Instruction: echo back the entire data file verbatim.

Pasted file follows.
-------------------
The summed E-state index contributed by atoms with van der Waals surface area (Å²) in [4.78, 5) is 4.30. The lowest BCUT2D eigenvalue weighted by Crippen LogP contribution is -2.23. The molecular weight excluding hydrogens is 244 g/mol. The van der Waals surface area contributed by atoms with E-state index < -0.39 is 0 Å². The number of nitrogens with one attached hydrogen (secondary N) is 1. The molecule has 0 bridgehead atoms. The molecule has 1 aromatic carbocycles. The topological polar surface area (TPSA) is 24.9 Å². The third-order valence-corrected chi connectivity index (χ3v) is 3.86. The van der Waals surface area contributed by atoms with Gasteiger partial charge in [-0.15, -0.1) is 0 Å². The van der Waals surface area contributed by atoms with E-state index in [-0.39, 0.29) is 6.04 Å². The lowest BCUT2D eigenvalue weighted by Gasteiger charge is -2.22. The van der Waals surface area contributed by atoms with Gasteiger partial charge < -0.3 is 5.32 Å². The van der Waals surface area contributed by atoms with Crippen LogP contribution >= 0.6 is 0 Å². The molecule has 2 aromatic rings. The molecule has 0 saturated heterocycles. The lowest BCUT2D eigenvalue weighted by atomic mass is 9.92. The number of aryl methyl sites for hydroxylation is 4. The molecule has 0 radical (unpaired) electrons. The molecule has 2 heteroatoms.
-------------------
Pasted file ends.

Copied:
The summed E-state index contributed by atoms with van der Waals surface area (Å²) in [4.78, 5) is 4.30. The lowest BCUT2D eigenvalue weighted by Crippen LogP contribution is -2.23. The molecular weight excluding hydrogens is 244 g/mol. The van der Waals surface area contributed by atoms with E-state index < -0.39 is 0 Å². The number of nitrogens with one attached hydrogen (secondary N) is 1. The molecule has 0 bridgehead atoms. The molecule has 1 aromatic carbocycles. The topological polar surface area (TPSA) is 24.9 Å². The third-order valence-corrected chi connectivity index (χ3v) is 3.86. The van der Waals surface area contributed by atoms with Gasteiger partial charge in [-0.15, -0.1) is 0 Å². The van der Waals surface area contributed by atoms with E-state index in [-0.39, 0.29) is 6.04 Å². The lowest BCUT2D eigenvalue weighted by Gasteiger charge is -2.22. The van der Waals surface area contributed by atoms with Gasteiger partial charge < -0.3 is 5.32 Å². The van der Waals surface area contributed by atoms with Crippen LogP contribution >= 0.6 is 0 Å². The molecule has 2 aromatic rings. The molecule has 0 saturated heterocycles. The lowest BCUT2D eigenvalue weighted by atomic mass is 9.92. The number of aryl methyl sites for hydroxylation is 4. The molecule has 0 radical (unpaired) electrons. The molecule has 2 heteroatoms.